There is significant normative literature on the moral and legal culpability of child soldiers. However, there is little empirical research regarding how child soldiers are punished by states. This thesis compares how 17 governments implemented consequences for child soldiers. It examines legal sanctions and also other policies, directives, and extrajudicial mechanisms including amnesties, alternative justice programs and the revocation of citizenship. Findings indicate child soldiers are typically treated similarly to their adult counterparts, with three exceptions: (a) children more often are released through handover protocols; (b) children less often face trial; and (c) at trial, children more often receive lenient sentences. Findings also suggest child soldiers receive amnesty more often in African countries than elsewhere. Two models are presented to illustrate how child soldiers will most likely be treated by governments, how age influences that treatment, and how the specific timeframe of an armed conflict affects both issues.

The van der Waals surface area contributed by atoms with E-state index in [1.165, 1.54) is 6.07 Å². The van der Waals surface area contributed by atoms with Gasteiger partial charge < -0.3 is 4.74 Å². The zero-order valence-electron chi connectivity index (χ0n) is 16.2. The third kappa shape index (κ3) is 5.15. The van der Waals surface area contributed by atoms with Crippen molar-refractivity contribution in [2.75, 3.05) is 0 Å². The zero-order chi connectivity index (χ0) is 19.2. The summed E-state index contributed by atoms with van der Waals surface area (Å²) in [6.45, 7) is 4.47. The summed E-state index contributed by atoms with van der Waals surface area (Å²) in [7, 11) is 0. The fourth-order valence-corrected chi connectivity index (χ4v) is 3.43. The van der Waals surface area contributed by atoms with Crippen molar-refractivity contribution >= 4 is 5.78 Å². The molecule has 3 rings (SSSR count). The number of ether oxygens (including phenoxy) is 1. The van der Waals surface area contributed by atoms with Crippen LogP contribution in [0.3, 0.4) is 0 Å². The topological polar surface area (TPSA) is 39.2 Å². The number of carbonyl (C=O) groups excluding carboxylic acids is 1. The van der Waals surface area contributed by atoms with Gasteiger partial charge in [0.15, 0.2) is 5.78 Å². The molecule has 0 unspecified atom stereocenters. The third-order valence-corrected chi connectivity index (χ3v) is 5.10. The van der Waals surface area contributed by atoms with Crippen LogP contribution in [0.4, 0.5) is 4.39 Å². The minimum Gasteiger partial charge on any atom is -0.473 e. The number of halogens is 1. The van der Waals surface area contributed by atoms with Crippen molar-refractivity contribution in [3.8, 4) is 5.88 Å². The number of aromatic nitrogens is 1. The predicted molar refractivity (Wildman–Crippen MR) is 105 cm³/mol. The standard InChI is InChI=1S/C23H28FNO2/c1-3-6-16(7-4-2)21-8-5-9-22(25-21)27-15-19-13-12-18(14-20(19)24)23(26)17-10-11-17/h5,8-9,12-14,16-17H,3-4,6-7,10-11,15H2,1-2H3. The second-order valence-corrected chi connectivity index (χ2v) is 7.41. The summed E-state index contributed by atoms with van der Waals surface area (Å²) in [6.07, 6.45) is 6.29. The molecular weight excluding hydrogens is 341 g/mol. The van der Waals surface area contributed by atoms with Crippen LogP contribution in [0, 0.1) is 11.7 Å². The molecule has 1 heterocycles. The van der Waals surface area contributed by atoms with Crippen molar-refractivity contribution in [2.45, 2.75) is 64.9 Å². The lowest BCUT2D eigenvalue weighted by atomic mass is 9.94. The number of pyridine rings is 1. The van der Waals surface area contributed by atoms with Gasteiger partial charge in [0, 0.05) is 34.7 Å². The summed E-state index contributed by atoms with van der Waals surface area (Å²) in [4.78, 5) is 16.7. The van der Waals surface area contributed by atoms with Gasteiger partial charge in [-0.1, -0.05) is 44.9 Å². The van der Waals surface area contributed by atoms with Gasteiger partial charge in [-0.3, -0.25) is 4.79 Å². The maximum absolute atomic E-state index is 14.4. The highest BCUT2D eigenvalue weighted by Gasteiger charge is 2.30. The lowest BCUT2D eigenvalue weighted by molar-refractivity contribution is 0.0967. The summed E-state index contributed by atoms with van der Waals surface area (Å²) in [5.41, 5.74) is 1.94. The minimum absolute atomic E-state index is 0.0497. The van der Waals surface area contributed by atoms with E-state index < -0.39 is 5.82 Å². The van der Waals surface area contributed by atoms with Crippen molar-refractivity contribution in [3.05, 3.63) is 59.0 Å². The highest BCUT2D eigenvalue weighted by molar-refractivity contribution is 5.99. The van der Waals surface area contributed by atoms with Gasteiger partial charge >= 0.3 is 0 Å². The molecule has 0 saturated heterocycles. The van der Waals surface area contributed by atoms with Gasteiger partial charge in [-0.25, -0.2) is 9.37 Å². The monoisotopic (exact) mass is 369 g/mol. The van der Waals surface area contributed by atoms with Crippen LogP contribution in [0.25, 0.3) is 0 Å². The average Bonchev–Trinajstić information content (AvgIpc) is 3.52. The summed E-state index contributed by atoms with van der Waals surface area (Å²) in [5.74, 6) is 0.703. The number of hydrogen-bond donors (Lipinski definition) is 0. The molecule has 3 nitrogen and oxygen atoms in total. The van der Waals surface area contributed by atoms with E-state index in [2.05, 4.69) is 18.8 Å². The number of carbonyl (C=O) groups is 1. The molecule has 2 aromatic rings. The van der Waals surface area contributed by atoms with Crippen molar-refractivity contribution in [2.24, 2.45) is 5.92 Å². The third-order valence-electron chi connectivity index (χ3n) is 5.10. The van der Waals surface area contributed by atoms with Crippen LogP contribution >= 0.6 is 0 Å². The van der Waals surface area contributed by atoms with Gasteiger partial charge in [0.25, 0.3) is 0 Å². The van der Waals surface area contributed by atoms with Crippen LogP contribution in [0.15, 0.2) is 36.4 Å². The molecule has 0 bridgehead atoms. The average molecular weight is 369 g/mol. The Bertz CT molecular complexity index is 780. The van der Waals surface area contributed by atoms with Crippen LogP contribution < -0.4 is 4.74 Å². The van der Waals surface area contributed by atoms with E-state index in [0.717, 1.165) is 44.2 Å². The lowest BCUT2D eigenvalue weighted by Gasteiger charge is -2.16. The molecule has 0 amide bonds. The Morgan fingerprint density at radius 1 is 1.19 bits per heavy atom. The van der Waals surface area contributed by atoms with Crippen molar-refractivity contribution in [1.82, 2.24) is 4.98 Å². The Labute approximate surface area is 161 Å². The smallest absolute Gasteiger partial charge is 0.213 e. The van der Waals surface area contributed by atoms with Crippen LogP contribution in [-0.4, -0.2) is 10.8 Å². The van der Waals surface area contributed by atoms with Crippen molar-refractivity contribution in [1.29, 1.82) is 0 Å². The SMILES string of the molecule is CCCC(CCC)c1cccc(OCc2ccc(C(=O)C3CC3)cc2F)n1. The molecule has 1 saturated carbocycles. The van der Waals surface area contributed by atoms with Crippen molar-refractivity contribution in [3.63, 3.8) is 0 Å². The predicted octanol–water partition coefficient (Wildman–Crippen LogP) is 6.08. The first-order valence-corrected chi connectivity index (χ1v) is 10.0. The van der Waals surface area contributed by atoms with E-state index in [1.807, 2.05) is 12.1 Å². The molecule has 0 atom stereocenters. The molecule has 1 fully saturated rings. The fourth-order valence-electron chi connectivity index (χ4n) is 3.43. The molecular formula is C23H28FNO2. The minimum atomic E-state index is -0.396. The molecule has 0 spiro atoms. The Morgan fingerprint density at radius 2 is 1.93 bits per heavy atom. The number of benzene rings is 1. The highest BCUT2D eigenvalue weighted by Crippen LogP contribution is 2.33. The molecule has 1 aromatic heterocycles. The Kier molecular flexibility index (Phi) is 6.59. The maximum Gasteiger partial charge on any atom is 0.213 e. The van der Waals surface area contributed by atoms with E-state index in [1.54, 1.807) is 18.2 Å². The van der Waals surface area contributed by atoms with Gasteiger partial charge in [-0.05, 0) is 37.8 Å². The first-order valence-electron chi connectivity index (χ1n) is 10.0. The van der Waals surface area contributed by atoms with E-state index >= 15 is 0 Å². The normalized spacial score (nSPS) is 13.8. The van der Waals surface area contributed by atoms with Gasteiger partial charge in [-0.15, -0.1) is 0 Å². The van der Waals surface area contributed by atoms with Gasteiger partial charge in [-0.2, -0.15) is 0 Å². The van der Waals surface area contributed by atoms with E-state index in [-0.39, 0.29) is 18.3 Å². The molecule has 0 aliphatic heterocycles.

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Thesis advisor: Corrado, Raymond
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